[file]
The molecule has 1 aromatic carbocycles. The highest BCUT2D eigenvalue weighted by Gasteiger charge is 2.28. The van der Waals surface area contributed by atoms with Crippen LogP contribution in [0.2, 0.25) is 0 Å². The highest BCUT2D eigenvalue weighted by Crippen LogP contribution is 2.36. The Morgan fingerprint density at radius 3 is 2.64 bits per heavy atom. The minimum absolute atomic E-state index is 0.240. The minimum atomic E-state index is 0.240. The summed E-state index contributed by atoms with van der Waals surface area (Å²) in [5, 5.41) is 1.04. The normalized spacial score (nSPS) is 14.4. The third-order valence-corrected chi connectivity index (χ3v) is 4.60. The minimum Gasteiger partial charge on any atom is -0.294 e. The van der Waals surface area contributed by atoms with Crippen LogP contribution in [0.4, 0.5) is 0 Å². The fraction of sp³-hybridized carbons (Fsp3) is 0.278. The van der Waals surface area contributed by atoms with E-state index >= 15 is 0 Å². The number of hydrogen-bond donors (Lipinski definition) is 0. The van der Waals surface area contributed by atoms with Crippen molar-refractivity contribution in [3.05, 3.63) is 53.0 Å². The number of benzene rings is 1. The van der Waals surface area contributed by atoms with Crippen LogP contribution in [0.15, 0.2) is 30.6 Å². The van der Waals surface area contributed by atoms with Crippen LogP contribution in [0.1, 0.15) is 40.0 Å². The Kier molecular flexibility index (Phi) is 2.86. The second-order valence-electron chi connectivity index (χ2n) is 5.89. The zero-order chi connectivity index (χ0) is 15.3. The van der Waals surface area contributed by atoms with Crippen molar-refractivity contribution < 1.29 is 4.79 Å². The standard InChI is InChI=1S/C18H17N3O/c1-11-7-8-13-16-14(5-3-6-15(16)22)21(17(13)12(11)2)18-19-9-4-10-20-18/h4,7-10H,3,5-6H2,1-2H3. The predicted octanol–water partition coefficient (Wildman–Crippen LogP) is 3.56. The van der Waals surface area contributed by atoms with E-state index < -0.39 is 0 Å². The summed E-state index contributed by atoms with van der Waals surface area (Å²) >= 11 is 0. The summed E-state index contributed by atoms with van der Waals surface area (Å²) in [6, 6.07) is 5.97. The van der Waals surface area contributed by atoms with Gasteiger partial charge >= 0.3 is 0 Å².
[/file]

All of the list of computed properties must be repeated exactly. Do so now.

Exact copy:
The molecule has 1 aromatic carbocycles. The highest BCUT2D eigenvalue weighted by Gasteiger charge is 2.28. The van der Waals surface area contributed by atoms with Crippen LogP contribution in [0.2, 0.25) is 0 Å². The highest BCUT2D eigenvalue weighted by Crippen LogP contribution is 2.36. The Morgan fingerprint density at radius 3 is 2.64 bits per heavy atom. The minimum absolute atomic E-state index is 0.240. The minimum atomic E-state index is 0.240. The summed E-state index contributed by atoms with van der Waals surface area (Å²) in [5, 5.41) is 1.04. The normalized spacial score (nSPS) is 14.4. The third-order valence-corrected chi connectivity index (χ3v) is 4.60. The minimum Gasteiger partial charge on any atom is -0.294 e. The van der Waals surface area contributed by atoms with Crippen LogP contribution in [0.4, 0.5) is 0 Å². The fraction of sp³-hybridized carbons (Fsp3) is 0.278. The van der Waals surface area contributed by atoms with E-state index >= 15 is 0 Å². The number of hydrogen-bond donors (Lipinski definition) is 0. The van der Waals surface area contributed by atoms with Crippen molar-refractivity contribution in [3.05, 3.63) is 53.0 Å². The number of benzene rings is 1. The van der Waals surface area contributed by atoms with Crippen LogP contribution in [0.15, 0.2) is 30.6 Å². The van der Waals surface area contributed by atoms with Crippen LogP contribution in [0.1, 0.15) is 40.0 Å². The Kier molecular flexibility index (Phi) is 2.86. The second-order valence-electron chi connectivity index (χ2n) is 5.89. The zero-order chi connectivity index (χ0) is 15.3. The van der Waals surface area contributed by atoms with Crippen molar-refractivity contribution < 1.29 is 4.79 Å². The standard InChI is InChI=1S/C18H17N3O/c1-11-7-8-13-16-14(5-3-6-15(16)22)21(17(13)12(11)2)18-19-9-4-10-20-18/h4,7-10H,3,5-6H2,1-2H3. The predicted octanol–water partition coefficient (Wildman–Crippen LogP) is 3.56. The van der Waals surface area contributed by atoms with E-state index < -0.39 is 0 Å². The summed E-state index contributed by atoms with van der Waals surface area (Å²) >= 11 is 0. The summed E-state index contributed by atoms with van der Waals surface area (Å²) in [6, 6.07) is 5.97. The van der Waals surface area contributed by atoms with Gasteiger partial charge >= 0.3 is 0 Å².